Camper weight with full tanks: 4420 lbs
GVWR with camper, full tanks, gear and food: 12,780 lbs


* This post was edited 06/30/12 06:59am by an administrator/moderator *


2008 Arctic Fox 1140 model
2005 F350 6.0 dually with 118,500 miles 85% with camper.
Bulletproof oil and EGR cooler added at 100K
The NEW Eagle Cap Owners forum

montecarlo31

Tampa, FL

Full Member

Joined: 09/15/2007

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Posted: 06/28/12 08:20am Link  |  Print  |  Notify Moderator

JIMNLIN wrote:

Trucks carry weight determined by their axle/tire ratings. In case of a heavy truck camper, the trucks rear axle/tires carries the load not GVWR.

Now if your wanting to use GVWR to figure loads on the trucks rear axle/tires that fine however with some truck configurations with the newer high GVWR numbers you'll have to watch the RAWRs/tire ratings.

Example; With some one ton SRW gas trucks high 11500 GVWR its possible to overload the trucks rear axle by using GVWR.
Looking at Fords fleet service guide shows a 6.2 11500 GVWR super cab 4x4 141" wheelbase has a 4430 lb payload. Looking at the same guide shows the same trucks rear axle weight of 2903 lbs. Subtract that number from 7000 RAWR leave a 4097 lb payload on the rear axle. Using GVWR has overloaded the rear axle/tires by 333 lbs.

Ford and GM use a high GVWR on some of their 3/4 and one ton SRW gas models so watch those GAWR/tire capacities.


That is a SEMI true statement...you have to remember depending on what you are putting in the bed and it's placement, you are, most likely never going to add 4,000 lbs correctly to the back of a truck without adding some to the front.

At worst I'd venture to say you'll add at least 5% of a payload when loaded correctly (IE over and in front of the rear axle) to the front axle as well. This would allow a 4,430 payload with only 4,097 lb of rear axle capacity. For what it's worth I've got a link from GM that show option weight and which areas they impact.

racedrvr

Chicago Burbs/Kentucky Lake

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Posted: 06/28/12 11:42am Link  |  Print  |  Notify Moderator

Quote:

That is a SEMI true statement...you have to remember depending on what you are putting in the bed and it's placement, you are, most likely never going to add 4,000 lbs correctly to the back of a truck without adding some to the front.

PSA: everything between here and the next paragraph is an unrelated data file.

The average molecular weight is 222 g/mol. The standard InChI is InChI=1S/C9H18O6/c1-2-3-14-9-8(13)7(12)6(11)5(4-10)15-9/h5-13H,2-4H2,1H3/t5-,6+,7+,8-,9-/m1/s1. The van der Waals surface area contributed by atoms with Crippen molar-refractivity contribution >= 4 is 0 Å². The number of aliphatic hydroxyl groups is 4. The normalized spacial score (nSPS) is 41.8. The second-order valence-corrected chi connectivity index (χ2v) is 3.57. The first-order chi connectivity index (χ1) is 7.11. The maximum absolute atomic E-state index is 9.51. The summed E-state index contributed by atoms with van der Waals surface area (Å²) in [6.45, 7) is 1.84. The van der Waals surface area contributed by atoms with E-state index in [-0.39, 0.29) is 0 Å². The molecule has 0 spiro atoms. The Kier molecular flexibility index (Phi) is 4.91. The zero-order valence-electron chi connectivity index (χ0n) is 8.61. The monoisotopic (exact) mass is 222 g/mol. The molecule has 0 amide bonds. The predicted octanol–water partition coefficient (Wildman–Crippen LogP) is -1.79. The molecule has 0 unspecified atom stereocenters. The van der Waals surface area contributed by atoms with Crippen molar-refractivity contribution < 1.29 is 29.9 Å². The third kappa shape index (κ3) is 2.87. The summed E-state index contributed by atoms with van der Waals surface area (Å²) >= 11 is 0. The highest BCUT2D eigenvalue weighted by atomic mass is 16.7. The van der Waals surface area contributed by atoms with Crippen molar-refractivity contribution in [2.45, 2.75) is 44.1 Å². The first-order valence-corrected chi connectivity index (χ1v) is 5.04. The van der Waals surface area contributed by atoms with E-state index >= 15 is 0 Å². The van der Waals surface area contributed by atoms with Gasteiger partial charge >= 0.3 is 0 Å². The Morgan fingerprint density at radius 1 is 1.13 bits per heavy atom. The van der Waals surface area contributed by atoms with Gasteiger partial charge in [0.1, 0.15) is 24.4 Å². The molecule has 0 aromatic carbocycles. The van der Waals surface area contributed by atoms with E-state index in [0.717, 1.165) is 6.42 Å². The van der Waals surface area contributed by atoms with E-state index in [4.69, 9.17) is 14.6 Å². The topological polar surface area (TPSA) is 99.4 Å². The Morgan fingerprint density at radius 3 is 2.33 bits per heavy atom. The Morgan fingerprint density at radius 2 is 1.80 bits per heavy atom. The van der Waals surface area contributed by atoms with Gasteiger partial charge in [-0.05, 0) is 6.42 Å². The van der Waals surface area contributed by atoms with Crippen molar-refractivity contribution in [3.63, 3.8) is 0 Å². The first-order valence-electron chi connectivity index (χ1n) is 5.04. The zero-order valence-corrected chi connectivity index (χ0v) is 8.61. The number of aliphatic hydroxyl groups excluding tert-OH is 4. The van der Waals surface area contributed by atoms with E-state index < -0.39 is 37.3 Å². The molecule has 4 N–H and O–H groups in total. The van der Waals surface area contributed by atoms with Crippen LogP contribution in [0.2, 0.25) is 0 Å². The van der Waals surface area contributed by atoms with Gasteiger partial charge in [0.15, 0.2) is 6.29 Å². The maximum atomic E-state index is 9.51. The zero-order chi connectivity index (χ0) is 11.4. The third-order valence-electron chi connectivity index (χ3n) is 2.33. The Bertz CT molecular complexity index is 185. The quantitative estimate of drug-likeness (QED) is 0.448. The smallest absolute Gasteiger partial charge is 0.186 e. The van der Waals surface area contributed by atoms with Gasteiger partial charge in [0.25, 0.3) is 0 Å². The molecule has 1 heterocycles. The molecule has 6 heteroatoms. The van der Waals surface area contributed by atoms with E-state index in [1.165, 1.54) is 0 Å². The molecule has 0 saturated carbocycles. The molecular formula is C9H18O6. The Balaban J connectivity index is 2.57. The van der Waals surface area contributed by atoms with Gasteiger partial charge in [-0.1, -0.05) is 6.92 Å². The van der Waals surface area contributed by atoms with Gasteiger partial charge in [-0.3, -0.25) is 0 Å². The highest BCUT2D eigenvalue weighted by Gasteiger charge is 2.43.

At worst I'd venture to say you'll add at least 5% of a payload when loaded correctly (IE over and in front of the rear axle) to the front axle as well. This would allow a 4,430 payload with only 4,097 lb of rear axle capacity. For what it's worth I've got a link from GM that show option weight and which areas they impact.



I have a T/C that has a CG BEHIND the rear axle. Many truck campers with a considerable rear overhang have this condition as well. My front axle weighs 200 lbs less
when fully loaded than when empty. Each individual configuration needs to be checked.


Chevy Silverado LT EC 3500HD 4X4 Duramax/Allison. Torque Lift/Fastguns, Torklift superhitch,
Honda eu2000i & Companion

Puma Unleashed 351THSS + Bigfoot 25C 9.4


17oaks

17 Oaks Ranch

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Joined: 06/21/2012

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Posted: 06/28/12 12:43pm Link  |  Print  |  Notify Moderator

racedrvr wrote:

Quote:

That is a SEMI true statement...you have to remember depending on what you are putting in the bed and it's placement, you are, most likely never going to add 4,000 lbs correctly to the back of a truck without adding some to the front.

At worst I'd venture to say you'll add at least 5% of a payload when loaded correctly (IE over and in front of the rear axle) to the front axle as well. This would allow a 4,430 payload with only 4,097 lb of rear axle capacity. For what it's worth I've got a link from GM that show option weight and which areas they impact.